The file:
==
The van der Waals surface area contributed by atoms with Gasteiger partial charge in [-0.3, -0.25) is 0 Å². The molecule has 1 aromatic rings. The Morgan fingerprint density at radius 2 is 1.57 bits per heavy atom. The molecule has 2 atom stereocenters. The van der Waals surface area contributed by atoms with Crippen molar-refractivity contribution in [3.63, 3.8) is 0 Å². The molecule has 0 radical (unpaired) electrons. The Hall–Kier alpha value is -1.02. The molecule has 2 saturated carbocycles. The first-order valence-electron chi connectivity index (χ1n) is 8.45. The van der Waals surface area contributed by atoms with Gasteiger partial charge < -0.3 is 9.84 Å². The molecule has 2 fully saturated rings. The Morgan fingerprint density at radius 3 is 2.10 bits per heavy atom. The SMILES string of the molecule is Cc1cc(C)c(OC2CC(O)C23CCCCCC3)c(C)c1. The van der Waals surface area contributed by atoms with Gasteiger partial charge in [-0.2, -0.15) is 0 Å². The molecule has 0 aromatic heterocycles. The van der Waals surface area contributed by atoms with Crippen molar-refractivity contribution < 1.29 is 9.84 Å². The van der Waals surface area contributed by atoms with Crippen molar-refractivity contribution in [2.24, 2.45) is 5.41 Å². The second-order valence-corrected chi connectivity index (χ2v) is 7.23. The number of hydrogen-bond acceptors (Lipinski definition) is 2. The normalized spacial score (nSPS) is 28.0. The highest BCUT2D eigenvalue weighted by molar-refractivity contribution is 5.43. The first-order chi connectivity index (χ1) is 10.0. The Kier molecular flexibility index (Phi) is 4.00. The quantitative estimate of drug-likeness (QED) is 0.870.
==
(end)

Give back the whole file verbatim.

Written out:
The van der Waals surface area contributed by atoms with Gasteiger partial charge in [-0.3, -0.25) is 0 Å². The molecule has 1 aromatic rings. The Morgan fingerprint density at radius 2 is 1.57 bits per heavy atom. The molecule has 2 atom stereocenters. The van der Waals surface area contributed by atoms with Crippen molar-refractivity contribution in [3.63, 3.8) is 0 Å². The molecule has 0 radical (unpaired) electrons. The Hall–Kier alpha value is -1.02. The molecule has 2 saturated carbocycles. The first-order valence-electron chi connectivity index (χ1n) is 8.45. The van der Waals surface area contributed by atoms with Gasteiger partial charge < -0.3 is 9.84 Å². The molecule has 2 fully saturated rings. The Morgan fingerprint density at radius 3 is 2.10 bits per heavy atom. The SMILES string of the molecule is Cc1cc(C)c(OC2CC(O)C23CCCCCC3)c(C)c1. The van der Waals surface area contributed by atoms with Gasteiger partial charge in [-0.2, -0.15) is 0 Å². The molecule has 0 aromatic heterocycles. The van der Waals surface area contributed by atoms with Crippen molar-refractivity contribution < 1.29 is 9.84 Å². The van der Waals surface area contributed by atoms with Crippen molar-refractivity contribution in [2.24, 2.45) is 5.41 Å². The second-order valence-corrected chi connectivity index (χ2v) is 7.23. The number of hydrogen-bond acceptors (Lipinski definition) is 2. The normalized spacial score (nSPS) is 28.0. The highest BCUT2D eigenvalue weighted by molar-refractivity contribution is 5.43. The first-order chi connectivity index (χ1) is 10.0. The Kier molecular flexibility index (Phi) is 4.00. The quantitative estimate of drug-likeness (QED) is 0.870.